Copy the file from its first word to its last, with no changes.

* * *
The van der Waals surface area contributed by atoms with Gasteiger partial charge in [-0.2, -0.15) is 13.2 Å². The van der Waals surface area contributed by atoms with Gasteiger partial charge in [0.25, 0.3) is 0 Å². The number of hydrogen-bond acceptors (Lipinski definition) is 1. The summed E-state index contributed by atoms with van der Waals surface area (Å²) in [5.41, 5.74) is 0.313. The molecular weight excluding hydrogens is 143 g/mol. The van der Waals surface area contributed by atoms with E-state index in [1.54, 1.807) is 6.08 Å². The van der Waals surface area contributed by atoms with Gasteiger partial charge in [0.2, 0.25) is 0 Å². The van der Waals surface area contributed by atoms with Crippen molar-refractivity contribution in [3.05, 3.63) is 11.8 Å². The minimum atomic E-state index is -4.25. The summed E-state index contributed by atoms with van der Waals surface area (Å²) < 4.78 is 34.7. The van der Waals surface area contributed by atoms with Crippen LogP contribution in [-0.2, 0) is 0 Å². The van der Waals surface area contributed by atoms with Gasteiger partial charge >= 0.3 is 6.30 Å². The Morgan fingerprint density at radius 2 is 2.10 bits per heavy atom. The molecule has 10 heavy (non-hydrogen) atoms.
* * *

The van der Waals surface area contributed by atoms with Gasteiger partial charge in [-0.2, -0.15) is 13.2 Å². The van der Waals surface area contributed by atoms with Gasteiger partial charge in [0.25, 0.3) is 0 Å². The number of hydrogen-bond acceptors (Lipinski definition) is 1. The summed E-state index contributed by atoms with van der Waals surface area (Å²) in [5.41, 5.74) is 0.313. The molecular weight excluding hydrogens is 143 g/mol. The van der Waals surface area contributed by atoms with E-state index in [1.54, 1.807) is 6.08 Å². The van der Waals surface area contributed by atoms with Gasteiger partial charge in [0.2, 0.25) is 0 Å². The van der Waals surface area contributed by atoms with Crippen molar-refractivity contribution in [3.05, 3.63) is 11.8 Å². The minimum atomic E-state index is -4.25. The summed E-state index contributed by atoms with van der Waals surface area (Å²) < 4.78 is 34.7. The van der Waals surface area contributed by atoms with Crippen LogP contribution in [-0.2, 0) is 0 Å². The van der Waals surface area contributed by atoms with Gasteiger partial charge >= 0.3 is 6.30 Å². The Morgan fingerprint density at radius 2 is 2.10 bits per heavy atom. The molecule has 10 heavy (non-hydrogen) atoms.